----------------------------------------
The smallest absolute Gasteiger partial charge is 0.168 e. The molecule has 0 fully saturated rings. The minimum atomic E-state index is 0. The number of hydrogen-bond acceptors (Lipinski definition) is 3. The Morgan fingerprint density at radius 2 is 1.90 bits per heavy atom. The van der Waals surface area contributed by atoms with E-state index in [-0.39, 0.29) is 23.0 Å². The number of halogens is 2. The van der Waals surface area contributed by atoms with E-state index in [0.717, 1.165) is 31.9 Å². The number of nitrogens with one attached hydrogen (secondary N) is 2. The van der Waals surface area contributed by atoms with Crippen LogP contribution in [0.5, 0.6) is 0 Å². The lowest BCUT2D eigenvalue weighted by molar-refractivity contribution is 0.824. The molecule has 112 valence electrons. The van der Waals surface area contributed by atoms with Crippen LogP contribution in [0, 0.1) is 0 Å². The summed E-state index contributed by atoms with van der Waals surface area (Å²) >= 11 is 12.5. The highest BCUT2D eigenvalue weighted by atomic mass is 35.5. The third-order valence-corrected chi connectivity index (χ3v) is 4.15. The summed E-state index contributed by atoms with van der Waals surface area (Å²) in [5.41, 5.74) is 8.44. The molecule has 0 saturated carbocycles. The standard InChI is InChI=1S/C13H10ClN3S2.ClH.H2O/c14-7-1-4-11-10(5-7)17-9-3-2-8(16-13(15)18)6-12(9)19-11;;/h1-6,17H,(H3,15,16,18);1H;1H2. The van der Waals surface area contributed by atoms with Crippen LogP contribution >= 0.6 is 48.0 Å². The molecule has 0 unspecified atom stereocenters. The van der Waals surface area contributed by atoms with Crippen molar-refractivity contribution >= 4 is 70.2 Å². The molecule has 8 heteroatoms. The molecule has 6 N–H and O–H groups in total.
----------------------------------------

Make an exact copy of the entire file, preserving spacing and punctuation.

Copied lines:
The smallest absolute Gasteiger partial charge is 0.168 e. The molecule has 0 fully saturated rings. The minimum atomic E-state index is 0. The number of hydrogen-bond acceptors (Lipinski definition) is 3. The Morgan fingerprint density at radius 2 is 1.90 bits per heavy atom. The van der Waals surface area contributed by atoms with E-state index in [-0.39, 0.29) is 23.0 Å². The number of halogens is 2. The van der Waals surface area contributed by atoms with E-state index in [0.717, 1.165) is 31.9 Å². The number of nitrogens with one attached hydrogen (secondary N) is 2. The van der Waals surface area contributed by atoms with Crippen LogP contribution in [0.5, 0.6) is 0 Å². The lowest BCUT2D eigenvalue weighted by molar-refractivity contribution is 0.824. The molecule has 112 valence electrons. The van der Waals surface area contributed by atoms with Crippen LogP contribution in [0, 0.1) is 0 Å². The summed E-state index contributed by atoms with van der Waals surface area (Å²) >= 11 is 12.5. The highest BCUT2D eigenvalue weighted by atomic mass is 35.5. The third-order valence-corrected chi connectivity index (χ3v) is 4.15. The summed E-state index contributed by atoms with van der Waals surface area (Å²) in [5.41, 5.74) is 8.44. The molecule has 0 saturated carbocycles. The standard InChI is InChI=1S/C13H10ClN3S2.ClH.H2O/c14-7-1-4-11-10(5-7)17-9-3-2-8(16-13(15)18)6-12(9)19-11;;/h1-6,17H,(H3,15,16,18);1H;1H2. The van der Waals surface area contributed by atoms with Crippen LogP contribution >= 0.6 is 48.0 Å². The molecule has 0 unspecified atom stereocenters. The van der Waals surface area contributed by atoms with Crippen molar-refractivity contribution >= 4 is 70.2 Å². The molecule has 8 heteroatoms. The molecule has 6 N–H and O–H groups in total.